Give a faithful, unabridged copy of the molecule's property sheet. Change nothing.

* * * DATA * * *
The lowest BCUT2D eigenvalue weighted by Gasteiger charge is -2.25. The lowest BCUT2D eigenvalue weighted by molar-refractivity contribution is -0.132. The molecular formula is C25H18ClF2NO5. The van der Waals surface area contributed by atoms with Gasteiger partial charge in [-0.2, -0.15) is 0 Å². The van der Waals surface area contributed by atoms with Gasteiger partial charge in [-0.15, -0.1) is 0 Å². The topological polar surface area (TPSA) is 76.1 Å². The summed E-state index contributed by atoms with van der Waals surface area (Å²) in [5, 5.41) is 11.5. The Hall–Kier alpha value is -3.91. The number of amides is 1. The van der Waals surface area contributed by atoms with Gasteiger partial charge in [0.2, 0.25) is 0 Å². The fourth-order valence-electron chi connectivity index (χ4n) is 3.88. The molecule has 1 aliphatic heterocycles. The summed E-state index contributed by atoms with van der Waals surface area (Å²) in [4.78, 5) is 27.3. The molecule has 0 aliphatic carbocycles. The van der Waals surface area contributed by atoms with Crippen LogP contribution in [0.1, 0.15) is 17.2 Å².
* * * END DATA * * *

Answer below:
The lowest BCUT2D eigenvalue weighted by Gasteiger charge is -2.25. The lowest BCUT2D eigenvalue weighted by molar-refractivity contribution is -0.132. The molecular formula is C25H18ClF2NO5. The van der Waals surface area contributed by atoms with Gasteiger partial charge in [-0.2, -0.15) is 0 Å². The van der Waals surface area contributed by atoms with Gasteiger partial charge in [-0.15, -0.1) is 0 Å². The topological polar surface area (TPSA) is 76.1 Å². The summed E-state index contributed by atoms with van der Waals surface area (Å²) in [5, 5.41) is 11.5. The Hall–Kier alpha value is -3.91. The number of amides is 1. The van der Waals surface area contributed by atoms with Gasteiger partial charge in [0.2, 0.25) is 0 Å². The fourth-order valence-electron chi connectivity index (χ4n) is 3.88. The molecule has 1 aliphatic heterocycles. The summed E-state index contributed by atoms with van der Waals surface area (Å²) in [4.78, 5) is 27.3. The molecule has 0 aliphatic carbocycles. The van der Waals surface area contributed by atoms with Crippen LogP contribution in [0.1, 0.15) is 17.2 Å².